My late friend, Jack Miller, used to say that all of Biblical theology can be summed up in two sentences: 1) Cheer up; you’re a lot worse than you think you are. 2) Cheer up; God’s grace is a lot bigger than you think it is. In that comment, Jack pointed to what the Christian faith is all about. It is about God doing and continuing to do what we simply can’t do for ourselves.

Martin Luther was asked once what he thought about “works of repentance” (i.e. the work that flows from our faith). He allowed that it was good when it happened “but what is it about our arrogance that makes us think that anything we could ever do would be more adequate than the blood of God’s own Son?”

One more quote, this one from George Whitefield: “Before you can know you are right with God, you must not only be troubled for the sins of your life, but also for the sins of your best duties and performances…before you can be at peace with God, you must be brought out of your self-righteousness [that really ticks off Jesus]; it is the last idol taken out of your heart.”

What’s the big issue? The most dangerous thing in your Christian walk is your obedience when you know it. Grace always—and I mean always—runs downhill. The Christian faith isn’t about being obedient. That is important, but it isn’t, at its heart, about that. That’s what Judaism is about and, as I say to some of my seminary students about their sermons, “You could preach that sermon in any synagogue in America…but Jesus went to a lot of trouble to give you more than that.”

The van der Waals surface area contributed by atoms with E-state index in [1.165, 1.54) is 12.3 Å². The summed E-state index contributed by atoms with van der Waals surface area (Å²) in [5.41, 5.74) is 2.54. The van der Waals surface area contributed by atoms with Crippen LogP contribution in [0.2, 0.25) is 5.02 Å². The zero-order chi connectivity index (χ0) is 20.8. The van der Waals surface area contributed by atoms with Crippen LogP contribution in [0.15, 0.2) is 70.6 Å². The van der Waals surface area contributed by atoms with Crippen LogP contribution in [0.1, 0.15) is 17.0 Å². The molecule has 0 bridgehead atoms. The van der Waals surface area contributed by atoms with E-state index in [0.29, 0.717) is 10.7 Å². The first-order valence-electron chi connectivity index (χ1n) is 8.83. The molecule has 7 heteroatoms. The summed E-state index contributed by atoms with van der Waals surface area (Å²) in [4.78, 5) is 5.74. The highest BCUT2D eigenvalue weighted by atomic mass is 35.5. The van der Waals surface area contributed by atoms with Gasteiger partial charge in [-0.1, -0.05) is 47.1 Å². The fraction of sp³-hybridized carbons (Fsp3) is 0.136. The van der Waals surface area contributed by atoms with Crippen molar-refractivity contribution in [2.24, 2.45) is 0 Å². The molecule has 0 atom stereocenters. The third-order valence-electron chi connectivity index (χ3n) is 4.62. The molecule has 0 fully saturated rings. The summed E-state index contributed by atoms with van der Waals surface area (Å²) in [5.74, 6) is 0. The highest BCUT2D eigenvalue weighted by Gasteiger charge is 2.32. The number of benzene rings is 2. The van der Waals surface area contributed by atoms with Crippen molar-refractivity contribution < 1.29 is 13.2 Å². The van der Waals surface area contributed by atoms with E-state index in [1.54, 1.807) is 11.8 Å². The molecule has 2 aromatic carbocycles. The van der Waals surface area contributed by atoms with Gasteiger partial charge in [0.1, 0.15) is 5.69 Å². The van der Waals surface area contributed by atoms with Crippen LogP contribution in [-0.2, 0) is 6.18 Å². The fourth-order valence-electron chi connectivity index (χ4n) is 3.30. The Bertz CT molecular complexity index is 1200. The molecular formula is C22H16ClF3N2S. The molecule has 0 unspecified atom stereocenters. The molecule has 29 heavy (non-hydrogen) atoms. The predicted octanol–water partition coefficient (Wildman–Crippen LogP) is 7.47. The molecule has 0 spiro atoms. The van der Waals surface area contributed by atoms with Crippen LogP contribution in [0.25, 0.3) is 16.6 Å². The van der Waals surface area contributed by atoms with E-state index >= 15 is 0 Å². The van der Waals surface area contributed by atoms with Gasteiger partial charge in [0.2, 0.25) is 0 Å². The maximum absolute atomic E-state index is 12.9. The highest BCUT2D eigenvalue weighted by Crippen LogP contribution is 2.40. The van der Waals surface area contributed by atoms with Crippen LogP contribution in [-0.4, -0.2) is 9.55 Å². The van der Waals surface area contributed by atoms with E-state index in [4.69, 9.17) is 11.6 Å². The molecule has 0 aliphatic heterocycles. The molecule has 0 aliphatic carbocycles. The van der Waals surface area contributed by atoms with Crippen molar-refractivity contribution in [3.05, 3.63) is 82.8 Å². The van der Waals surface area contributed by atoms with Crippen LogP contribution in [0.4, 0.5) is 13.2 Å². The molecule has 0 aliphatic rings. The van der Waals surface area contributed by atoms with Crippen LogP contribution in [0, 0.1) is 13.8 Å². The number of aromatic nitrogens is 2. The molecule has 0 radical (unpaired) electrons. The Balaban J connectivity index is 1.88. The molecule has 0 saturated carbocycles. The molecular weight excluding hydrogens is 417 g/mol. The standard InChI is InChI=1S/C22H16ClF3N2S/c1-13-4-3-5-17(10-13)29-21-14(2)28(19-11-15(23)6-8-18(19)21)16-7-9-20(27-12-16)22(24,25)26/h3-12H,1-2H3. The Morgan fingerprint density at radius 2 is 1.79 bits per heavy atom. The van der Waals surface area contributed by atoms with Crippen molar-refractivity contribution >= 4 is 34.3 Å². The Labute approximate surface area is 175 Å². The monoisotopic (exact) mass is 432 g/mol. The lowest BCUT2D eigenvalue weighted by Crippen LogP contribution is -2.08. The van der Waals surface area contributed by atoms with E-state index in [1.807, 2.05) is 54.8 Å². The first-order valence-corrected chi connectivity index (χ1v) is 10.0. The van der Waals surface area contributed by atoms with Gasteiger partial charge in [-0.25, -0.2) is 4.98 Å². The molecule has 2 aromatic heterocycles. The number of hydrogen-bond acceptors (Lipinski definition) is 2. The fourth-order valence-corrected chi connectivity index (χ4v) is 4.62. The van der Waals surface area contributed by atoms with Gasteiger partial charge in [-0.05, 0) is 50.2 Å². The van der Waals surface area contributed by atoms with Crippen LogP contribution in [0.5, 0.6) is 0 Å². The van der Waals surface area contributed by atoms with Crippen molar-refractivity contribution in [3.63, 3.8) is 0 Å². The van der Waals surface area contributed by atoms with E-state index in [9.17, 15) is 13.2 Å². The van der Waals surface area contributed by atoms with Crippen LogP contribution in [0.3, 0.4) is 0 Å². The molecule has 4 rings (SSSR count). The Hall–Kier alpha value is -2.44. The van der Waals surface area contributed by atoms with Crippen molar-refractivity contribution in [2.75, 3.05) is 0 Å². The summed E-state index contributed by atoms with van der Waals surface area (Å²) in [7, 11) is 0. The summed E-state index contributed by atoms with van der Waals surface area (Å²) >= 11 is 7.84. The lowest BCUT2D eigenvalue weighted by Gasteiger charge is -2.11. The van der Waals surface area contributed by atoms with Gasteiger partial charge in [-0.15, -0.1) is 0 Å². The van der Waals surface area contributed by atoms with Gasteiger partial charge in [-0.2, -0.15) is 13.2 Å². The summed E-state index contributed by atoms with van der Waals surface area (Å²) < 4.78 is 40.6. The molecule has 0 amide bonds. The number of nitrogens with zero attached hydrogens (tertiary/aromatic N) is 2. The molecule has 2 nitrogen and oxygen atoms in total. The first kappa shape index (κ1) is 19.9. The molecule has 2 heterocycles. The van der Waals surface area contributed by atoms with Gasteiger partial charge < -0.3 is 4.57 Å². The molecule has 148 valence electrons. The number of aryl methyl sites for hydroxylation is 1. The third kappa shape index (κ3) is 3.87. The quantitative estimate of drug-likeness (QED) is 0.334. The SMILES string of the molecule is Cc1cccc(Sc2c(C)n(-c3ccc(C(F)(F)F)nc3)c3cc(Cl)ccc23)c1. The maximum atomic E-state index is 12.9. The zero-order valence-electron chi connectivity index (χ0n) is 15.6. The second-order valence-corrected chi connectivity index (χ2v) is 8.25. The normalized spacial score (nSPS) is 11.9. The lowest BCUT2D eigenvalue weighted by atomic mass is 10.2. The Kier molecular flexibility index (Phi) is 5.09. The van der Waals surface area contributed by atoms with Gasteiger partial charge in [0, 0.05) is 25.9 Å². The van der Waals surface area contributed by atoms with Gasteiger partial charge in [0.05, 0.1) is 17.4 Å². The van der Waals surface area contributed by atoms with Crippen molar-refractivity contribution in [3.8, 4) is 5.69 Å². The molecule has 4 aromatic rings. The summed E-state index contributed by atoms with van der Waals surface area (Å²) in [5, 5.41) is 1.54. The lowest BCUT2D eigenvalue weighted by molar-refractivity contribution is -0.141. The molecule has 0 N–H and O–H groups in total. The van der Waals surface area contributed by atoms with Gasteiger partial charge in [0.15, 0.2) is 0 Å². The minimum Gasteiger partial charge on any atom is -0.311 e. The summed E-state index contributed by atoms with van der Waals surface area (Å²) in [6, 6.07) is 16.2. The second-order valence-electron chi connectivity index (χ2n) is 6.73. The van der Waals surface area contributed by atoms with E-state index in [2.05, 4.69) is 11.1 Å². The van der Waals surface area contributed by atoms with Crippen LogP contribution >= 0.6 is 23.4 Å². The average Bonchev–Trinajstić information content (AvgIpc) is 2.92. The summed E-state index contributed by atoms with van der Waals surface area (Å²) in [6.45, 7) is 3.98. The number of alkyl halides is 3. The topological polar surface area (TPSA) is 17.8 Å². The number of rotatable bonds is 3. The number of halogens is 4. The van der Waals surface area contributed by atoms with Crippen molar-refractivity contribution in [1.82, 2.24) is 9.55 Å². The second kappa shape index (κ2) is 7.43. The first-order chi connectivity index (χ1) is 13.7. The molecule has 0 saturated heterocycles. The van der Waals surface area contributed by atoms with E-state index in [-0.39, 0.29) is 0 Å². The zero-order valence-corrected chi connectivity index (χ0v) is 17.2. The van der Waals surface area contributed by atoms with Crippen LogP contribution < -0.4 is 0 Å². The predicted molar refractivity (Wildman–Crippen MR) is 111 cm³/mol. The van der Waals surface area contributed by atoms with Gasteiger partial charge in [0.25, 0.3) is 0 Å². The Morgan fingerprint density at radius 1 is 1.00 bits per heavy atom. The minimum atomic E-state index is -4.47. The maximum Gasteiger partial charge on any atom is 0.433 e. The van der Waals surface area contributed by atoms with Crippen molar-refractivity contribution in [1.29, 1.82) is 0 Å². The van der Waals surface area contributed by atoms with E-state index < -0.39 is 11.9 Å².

If the whole essence of the Christian faith is about doing good, God would have sent an amendment to the law (another book of rules) and he certainly would not have sent his Son. Jesus said that he didn’t come to call the well…but the sick. He was a friend of winebibbers and sinners…and had a whole lot of trouble with the religious people who were “good.”

The Christian faith is about a relationship with Christ that allows us to stop looking at our feet when dancing.

The Christian faith is about a relationship with Christ that allows us to stop looking at our feet when dancing. Dancing that requires we look at our feet all the time is not dancing…it is marching. And, frankly, too many people are marching. Jesus didn’t come to make us good; he came to make us his. The good part comes gradually, but that isn’t even the important thing. The most important thing is the dance.

Obsession with being good, obeying the rules and our own righteousness is, in fact, the cause of more sin than anything I know. It is only when we stop obsessing about that and look at him that we even begin to be holy in the way he wants us to be…and, even if we don’t become holy, being his is the issue.

The principle is this: The only people who get any better are people who know, if they don’t get any better, God will still love them anyway.

It is only God’s grace and love that prevent him from revealing to you the way you really are. Insofar as God allows you to see your sin, his love becomes all the more precious and valuable…and, not only that, we sometimes get better.